Friday's Canon Media Awards was the most interesting instance of the long-running national ceremony in a long time, maybe ever. There were notable insurgencies – The SpinOff took two awards from 11 first-time nominations, Radio NZ's The Wireless won Website of the Year – and there seemed to be more young people in the room than I can remember.
It might well also have been the last media awards in the current form.
For years – and more especially since the broadcast categories were removed, making the whole thing slightly less leviathan – the awards have centred on a rivalry between the country's two big newspaper chains. Assuming the whole merger thing isn't just a ruse while big investors get their money out of APN and Fairfax, the two chains could be one by this time next year. Nominations earned as rivals in 2016 might be awards received as colleagues by May next year
This isn't necessarily a disaster. The partisan cheering and table-thumping can be a bit wearying if you're not involved. And the path ahead seems clear enough: make it a journalism and publishing awards across the various media platforms.
We got a bit of that on Friday. One News Now was named best news site, TVNZ's Luke Appleby got Scoop of the Year for the prison fight club story, The Wireless and The SpinOff got noms and awards in "proper" journalistic categories (most notably, Tess McClure was named Junior Feature Writer of the Year). And while it will take some working out, it's do-able. I'd like to see more recognition of "digital" – the one-word name for the level at which so may young people come into the industry now. And while it was great to see Harkanwal Singh win "best digital artwork or graphics", I think we're due for data visualistion to be a thing.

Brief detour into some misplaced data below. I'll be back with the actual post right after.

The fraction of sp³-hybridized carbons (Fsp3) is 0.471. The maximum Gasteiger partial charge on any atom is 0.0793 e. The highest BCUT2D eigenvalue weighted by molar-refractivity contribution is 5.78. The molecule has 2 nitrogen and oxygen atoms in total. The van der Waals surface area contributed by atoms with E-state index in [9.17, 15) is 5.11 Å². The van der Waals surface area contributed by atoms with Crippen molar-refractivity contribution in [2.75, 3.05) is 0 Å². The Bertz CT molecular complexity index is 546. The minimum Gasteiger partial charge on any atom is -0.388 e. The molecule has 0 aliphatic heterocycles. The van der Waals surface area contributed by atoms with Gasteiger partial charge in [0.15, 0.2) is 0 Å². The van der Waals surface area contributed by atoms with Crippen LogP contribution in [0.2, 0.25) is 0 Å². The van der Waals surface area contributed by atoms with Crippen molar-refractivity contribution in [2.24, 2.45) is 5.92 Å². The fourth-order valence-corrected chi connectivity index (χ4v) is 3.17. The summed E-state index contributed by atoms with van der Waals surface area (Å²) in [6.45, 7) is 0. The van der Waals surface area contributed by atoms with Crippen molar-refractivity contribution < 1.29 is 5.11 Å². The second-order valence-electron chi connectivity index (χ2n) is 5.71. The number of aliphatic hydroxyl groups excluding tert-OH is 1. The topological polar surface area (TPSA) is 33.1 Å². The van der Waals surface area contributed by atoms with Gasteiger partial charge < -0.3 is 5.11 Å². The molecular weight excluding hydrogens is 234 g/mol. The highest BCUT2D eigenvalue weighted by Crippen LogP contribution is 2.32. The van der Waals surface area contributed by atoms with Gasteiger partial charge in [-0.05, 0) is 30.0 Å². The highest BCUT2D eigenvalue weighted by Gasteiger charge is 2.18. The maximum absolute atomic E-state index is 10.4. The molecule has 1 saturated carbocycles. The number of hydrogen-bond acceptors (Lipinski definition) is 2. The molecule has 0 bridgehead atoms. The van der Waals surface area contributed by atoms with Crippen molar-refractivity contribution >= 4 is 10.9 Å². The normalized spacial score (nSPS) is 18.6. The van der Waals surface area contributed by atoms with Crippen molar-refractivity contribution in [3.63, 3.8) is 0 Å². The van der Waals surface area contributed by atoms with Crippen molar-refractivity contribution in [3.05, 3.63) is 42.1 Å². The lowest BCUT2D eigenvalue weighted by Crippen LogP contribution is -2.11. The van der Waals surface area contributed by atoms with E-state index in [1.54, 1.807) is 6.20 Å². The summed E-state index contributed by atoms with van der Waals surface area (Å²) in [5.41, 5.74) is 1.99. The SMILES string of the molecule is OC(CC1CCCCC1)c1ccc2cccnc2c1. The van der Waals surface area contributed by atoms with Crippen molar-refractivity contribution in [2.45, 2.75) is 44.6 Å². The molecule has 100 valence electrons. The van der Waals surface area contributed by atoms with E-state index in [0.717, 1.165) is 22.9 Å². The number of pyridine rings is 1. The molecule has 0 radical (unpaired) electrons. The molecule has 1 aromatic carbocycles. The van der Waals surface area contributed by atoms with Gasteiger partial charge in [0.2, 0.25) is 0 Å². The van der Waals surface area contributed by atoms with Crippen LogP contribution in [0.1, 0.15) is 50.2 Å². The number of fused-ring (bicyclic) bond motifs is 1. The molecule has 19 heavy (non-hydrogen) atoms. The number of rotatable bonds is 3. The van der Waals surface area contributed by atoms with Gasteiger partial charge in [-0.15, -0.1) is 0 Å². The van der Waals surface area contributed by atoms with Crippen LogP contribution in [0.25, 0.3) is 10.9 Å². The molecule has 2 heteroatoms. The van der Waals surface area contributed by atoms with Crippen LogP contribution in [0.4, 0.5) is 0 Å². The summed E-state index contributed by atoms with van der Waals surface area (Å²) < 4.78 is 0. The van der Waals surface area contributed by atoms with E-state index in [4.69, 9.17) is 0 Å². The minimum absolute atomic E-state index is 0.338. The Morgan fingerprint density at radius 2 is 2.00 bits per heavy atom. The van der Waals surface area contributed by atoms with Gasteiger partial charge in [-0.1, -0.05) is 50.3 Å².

These are changing times. And in that context, I think the most touching story on Friday was the naming of Barbara Fountain as Editorial Leader of the Year. Barbara has been editor of New Zealand Doctor for the past 20 years and has made it an exemplary trade publication – but it could have ended last year. Instead, she stepped up and in partnership with Anna Mickell bought NZ Doctor and several smaller publications from their previous owner. It continues to operate as both a print periodical and a paywalled website and we're all the better for that.
Also: warmest congratulations to my friend Matt Nippert, who was named Reporter of the Year after a number of years as a bridesmaid. If ever a man earned the right to drink red wine from a trophy and exclaim "I am a golden god!", it's Matt.
And yes, we won too. Public Address was named Best Blog Site. That's the whole site, not just me: and that means all our bloggers, our developers CactusLab and you, the readers and commenters. Lord knows some of you try my patience at times, but I learn something from you every day.
But it was personally pleasing too. Public Address has been online since 2002 and we've had comments since 2006. Hard News itself has its roots in the Hard News radio rant on 95bFM, which began in 1991 and whose text (and sometimes audio) was published on the internet from 1993.
You do have your ups and downs in that many years, and I've had some dispiriting experiences recently. I've wondered if I still had the energy for this, the more so given that my means of support as a working journalist have been increasingly uncertain. It's hard to find the time not just for publishing, but for people.